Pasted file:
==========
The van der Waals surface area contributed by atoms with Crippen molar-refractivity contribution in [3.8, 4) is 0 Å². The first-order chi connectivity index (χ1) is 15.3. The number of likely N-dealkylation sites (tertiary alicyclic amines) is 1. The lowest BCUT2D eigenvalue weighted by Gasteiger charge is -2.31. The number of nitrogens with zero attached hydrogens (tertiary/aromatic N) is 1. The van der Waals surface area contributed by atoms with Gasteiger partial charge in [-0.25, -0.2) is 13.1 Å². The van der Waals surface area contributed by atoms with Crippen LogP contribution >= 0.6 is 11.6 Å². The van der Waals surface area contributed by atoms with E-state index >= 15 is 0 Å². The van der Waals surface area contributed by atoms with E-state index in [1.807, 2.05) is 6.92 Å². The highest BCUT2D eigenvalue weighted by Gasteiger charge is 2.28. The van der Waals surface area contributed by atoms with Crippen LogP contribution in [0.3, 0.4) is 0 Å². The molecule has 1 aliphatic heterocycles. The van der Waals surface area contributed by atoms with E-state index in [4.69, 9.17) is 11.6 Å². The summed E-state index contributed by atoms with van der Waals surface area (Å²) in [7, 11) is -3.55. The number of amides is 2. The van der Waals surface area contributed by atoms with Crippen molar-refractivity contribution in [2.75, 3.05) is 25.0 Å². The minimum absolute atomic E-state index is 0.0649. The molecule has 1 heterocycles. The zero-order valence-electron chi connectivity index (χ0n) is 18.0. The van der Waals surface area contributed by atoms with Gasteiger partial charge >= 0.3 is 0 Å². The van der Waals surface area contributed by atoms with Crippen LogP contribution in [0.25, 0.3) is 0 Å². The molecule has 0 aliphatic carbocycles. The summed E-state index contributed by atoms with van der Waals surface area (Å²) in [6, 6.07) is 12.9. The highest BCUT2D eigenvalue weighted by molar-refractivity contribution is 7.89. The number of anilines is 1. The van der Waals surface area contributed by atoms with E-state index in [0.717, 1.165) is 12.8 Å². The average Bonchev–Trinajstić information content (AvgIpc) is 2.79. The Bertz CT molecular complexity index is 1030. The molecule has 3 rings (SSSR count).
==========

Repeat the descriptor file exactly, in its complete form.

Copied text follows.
The van der Waals surface area contributed by atoms with Crippen molar-refractivity contribution in [3.8, 4) is 0 Å². The first-order chi connectivity index (χ1) is 15.3. The number of likely N-dealkylation sites (tertiary alicyclic amines) is 1. The lowest BCUT2D eigenvalue weighted by Gasteiger charge is -2.31. The number of nitrogens with zero attached hydrogens (tertiary/aromatic N) is 1. The van der Waals surface area contributed by atoms with Gasteiger partial charge in [-0.25, -0.2) is 13.1 Å². The van der Waals surface area contributed by atoms with Crippen LogP contribution >= 0.6 is 11.6 Å². The van der Waals surface area contributed by atoms with E-state index >= 15 is 0 Å². The van der Waals surface area contributed by atoms with E-state index in [1.807, 2.05) is 6.92 Å². The highest BCUT2D eigenvalue weighted by Gasteiger charge is 2.28. The van der Waals surface area contributed by atoms with Crippen LogP contribution in [0.3, 0.4) is 0 Å². The molecule has 1 aliphatic heterocycles. The van der Waals surface area contributed by atoms with E-state index in [4.69, 9.17) is 11.6 Å². The summed E-state index contributed by atoms with van der Waals surface area (Å²) in [7, 11) is -3.55. The number of amides is 2. The van der Waals surface area contributed by atoms with Crippen molar-refractivity contribution in [2.75, 3.05) is 25.0 Å². The minimum absolute atomic E-state index is 0.0649. The molecule has 1 heterocycles. The zero-order valence-electron chi connectivity index (χ0n) is 18.0. The van der Waals surface area contributed by atoms with Gasteiger partial charge >= 0.3 is 0 Å². The van der Waals surface area contributed by atoms with Crippen LogP contribution in [0.25, 0.3) is 0 Å². The molecule has 0 aliphatic carbocycles. The summed E-state index contributed by atoms with van der Waals surface area (Å²) in [6, 6.07) is 12.9. The highest BCUT2D eigenvalue weighted by molar-refractivity contribution is 7.89. The number of anilines is 1. The van der Waals surface area contributed by atoms with E-state index in [0.717, 1.165) is 12.8 Å². The average Bonchev–Trinajstić information content (AvgIpc) is 2.79. The Bertz CT molecular complexity index is 1030. The molecule has 3 rings (SSSR count).